“If you’re behind the times, they won’t notice you. If you’re right in tune with them, you’re no better than they are, so they won’t care much for you. Be just a little ahead of them.”
~ Shel Silverstein
I want to let you in on a little secret. Contrary to popular belief, nonsense writers are not behind the times. Those who are curious enough to pursue the White Rabbit through Wonderland are not actually late. As a matter of fact, they are early.
Shel Silverstein knew this. He knew that the next big thought lay beyond the sidewalk of safe ideas. Silverstein was not afraid to be controversial. He was not afraid to speak his mind. He was not afraid to tick to the sound of his own clock.
In this respect, he was like many nonsense writers and thinkers.
He knew that a lot of “nonsense” was actually sense in disguise.
He also knew that a lot of “sense” was nonsense in disguise.
And he was not afraid to let the world know it.
The author wrote several volumes of poetry for children, including: Where the Sidewalk Ends (1974), A Light in the Attic (1981), and Falling Up (1996). It is no surprise that his collections often made appearances on the list of banned books. Silverstein was willing to play outside the safe spaces of children’s literature. He delighted in peering over the edge of propriety, whether that involved drawing brazieres on camels, or addressing such issues as child suicide and cannibalism. His humour winked at the weird and giggled at the grotesque.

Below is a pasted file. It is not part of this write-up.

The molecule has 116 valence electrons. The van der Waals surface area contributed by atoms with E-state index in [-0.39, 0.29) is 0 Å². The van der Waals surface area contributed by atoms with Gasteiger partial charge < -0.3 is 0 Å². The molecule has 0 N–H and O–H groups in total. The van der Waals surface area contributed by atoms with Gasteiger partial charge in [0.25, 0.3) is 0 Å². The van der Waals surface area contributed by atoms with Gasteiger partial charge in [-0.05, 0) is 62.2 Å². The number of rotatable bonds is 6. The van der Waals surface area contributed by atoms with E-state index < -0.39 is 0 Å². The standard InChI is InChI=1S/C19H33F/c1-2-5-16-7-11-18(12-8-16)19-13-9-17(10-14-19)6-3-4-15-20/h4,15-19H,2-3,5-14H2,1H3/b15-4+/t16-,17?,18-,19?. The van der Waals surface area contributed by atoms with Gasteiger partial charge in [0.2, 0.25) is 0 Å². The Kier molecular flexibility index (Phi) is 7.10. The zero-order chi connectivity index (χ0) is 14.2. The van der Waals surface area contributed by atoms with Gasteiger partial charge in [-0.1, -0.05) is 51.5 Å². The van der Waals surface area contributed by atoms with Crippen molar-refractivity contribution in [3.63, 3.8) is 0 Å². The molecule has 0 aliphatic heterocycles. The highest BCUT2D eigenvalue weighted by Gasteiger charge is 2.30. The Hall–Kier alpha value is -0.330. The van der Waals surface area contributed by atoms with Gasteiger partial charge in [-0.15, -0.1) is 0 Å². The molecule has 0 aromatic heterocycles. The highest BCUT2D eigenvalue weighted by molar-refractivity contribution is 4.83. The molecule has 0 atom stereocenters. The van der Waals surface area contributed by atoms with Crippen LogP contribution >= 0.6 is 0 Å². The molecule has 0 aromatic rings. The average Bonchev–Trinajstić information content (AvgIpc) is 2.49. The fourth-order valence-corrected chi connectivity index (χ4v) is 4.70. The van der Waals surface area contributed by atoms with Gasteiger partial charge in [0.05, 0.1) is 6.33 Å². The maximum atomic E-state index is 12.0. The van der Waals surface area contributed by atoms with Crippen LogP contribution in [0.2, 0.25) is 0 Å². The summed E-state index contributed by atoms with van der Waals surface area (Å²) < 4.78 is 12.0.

He was controversial. He was different.
But he also knew that it was only by being controversial and different that he remained interesting.
Whether one found his poetry delightful or disgusting, they found it worth discussing.
Because it is only when we are pushed outside of our comfort zones that we are truly forced to question them. It is not until we are made uncomfortable that we are actually able to re-evaluate the validity of our assumptions.
Silverstein’s poetry pushes people into Wonderland. It forces us to think. It forces us to debate.
The fact remains that most of the characters in Carroll’s nonsensical world do not agree with each other. Arguments are served at tea parties, croquet matches, and judicial hearings. Wonderland is about the wacky world of communication. It is the realization that we are all a little weird. We are all a little behind, ahead, and on-top of the times in which we have lived, currently live, and will live.
Silverstein recognized this.
He realized that it was only by questioning the times that he had a shot at being timeless.
So whether you feel like you’re behind or ahead of the present hour, take heart: in Wonderland, to be late is to be early. The cuckoo clock is cuckoo for a reason. Time, like sense, is what you make of it.